1. Forum
  2. >
  3. Topic: Japanese
  4. >
  5. "山の上では、そらがくもっていました。"


Translation:At the top of the mountain, the sky was cloudy.

July 1, 2017





I think the phrase "At the mountain top it was cloudy." Should also be an acceptable translation


There is also the matter that "mountaintop" and "top of the mountain", while referring to the same thing, are still different. Likewise, Japanese has words more akin to "mountaintop", but 「山の上」 translates to "top of the mountain".

I really wish people would stop thinking that any synonym can conveniently replace any other without so much as any change in meaning at all. Synonyms aren't always truly equal.


Translation is not a word for word deal. In English they both can mean the same thing and should be considered as correct.


Well, english wise, but the point is to translate the sentences as close as possible to the original.

In english people would understand the sky was cloudy, but it can litterally mean the mountain itself is cloudy - cloud-like, it's not a proper use, true, but either way that's not the point.


Should "the sky at the top of the mountain was cloudy" be accepted? Or is that a different sentence structure?


Yes it should.


this might be splitting hairs, but would this phrase be used when talking about having looked up at a mountain or when talking about having climbed a mountain? or both?


to make this distinction more clear, in the case of looking at a mountain, i would say "above the mountain" to refer to anything but the most localized of atmospheric events, but when i was talking about hiking I'd say "top of the mountain" to describe anything i experienced while i was at the top of the mountain.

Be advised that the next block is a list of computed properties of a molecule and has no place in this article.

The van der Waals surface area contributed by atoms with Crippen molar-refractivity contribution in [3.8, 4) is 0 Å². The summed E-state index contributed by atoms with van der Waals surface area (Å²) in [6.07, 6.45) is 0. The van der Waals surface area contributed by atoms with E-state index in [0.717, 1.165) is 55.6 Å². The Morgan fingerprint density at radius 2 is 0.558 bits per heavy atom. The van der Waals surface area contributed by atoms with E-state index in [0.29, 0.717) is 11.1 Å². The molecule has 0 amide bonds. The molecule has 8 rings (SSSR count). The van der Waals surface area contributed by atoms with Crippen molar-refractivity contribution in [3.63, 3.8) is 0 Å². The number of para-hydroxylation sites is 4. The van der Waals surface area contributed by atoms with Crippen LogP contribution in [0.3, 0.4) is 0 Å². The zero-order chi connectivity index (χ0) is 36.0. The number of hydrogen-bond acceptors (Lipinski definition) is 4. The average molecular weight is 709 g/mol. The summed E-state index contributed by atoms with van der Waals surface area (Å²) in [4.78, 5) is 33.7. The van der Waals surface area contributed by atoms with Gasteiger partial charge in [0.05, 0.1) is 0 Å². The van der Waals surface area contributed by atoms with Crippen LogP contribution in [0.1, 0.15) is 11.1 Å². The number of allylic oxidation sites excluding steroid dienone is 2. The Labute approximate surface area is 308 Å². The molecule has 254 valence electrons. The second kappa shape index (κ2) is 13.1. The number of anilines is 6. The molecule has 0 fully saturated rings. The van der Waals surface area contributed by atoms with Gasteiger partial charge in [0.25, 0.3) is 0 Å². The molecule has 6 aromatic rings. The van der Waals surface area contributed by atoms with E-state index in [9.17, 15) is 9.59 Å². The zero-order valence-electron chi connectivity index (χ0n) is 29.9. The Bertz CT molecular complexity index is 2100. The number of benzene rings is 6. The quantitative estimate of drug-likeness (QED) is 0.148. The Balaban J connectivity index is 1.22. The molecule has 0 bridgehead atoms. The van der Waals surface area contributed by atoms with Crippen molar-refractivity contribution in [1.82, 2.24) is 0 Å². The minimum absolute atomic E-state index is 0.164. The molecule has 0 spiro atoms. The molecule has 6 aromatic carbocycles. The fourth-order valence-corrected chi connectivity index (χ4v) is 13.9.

does ~の上 have the same effect on things as ~の前, or are they differently applied: as in, "the top face of..." versus "the front space of..."

to rephrase this, can you use ~の前 to describe a stain on the front of someone's clothing, or can you use ~の上 to describe a pull-chain above them, and, in either case, how would you do that?


I put "It was cloudy on top of the mountain" that should be acceptable.


Would 曇り work here too? Or does that make sense?


I said "above the mountains, the sky was cloudy," which was marked wrong. How would I say that, then? I was excited to be constructing such a literary sentence.


Could we say "くもりでした" ?


Why is it で instead of に?


I understood from this lesson that くもって could be more appropriately interpreted as “BECOMING cloudy” so the particle で would indicate an action that was taking place at the top of the mountain. I am a beginner so you should certainly take this with a grain of salt; I hope someone can confirm or correct.


With verbs of state the progressive construction doesn't mean becoming: くもっています - it is cloudy, くもっていました - it was cloudy. Some other verbs like this that come up in this course are 痩せる (やせる), which means to lose weight, but 痩せています - to be thin, and 知る (しる) - to know, but 知っています is how you would say "I know" (I'm in a state of knowing).


Tried "山の上では空がくもっていました。" Said I needed the comma after では and it changed 空 to そら.

Learn Japanese in just 5 minutes a day. For free.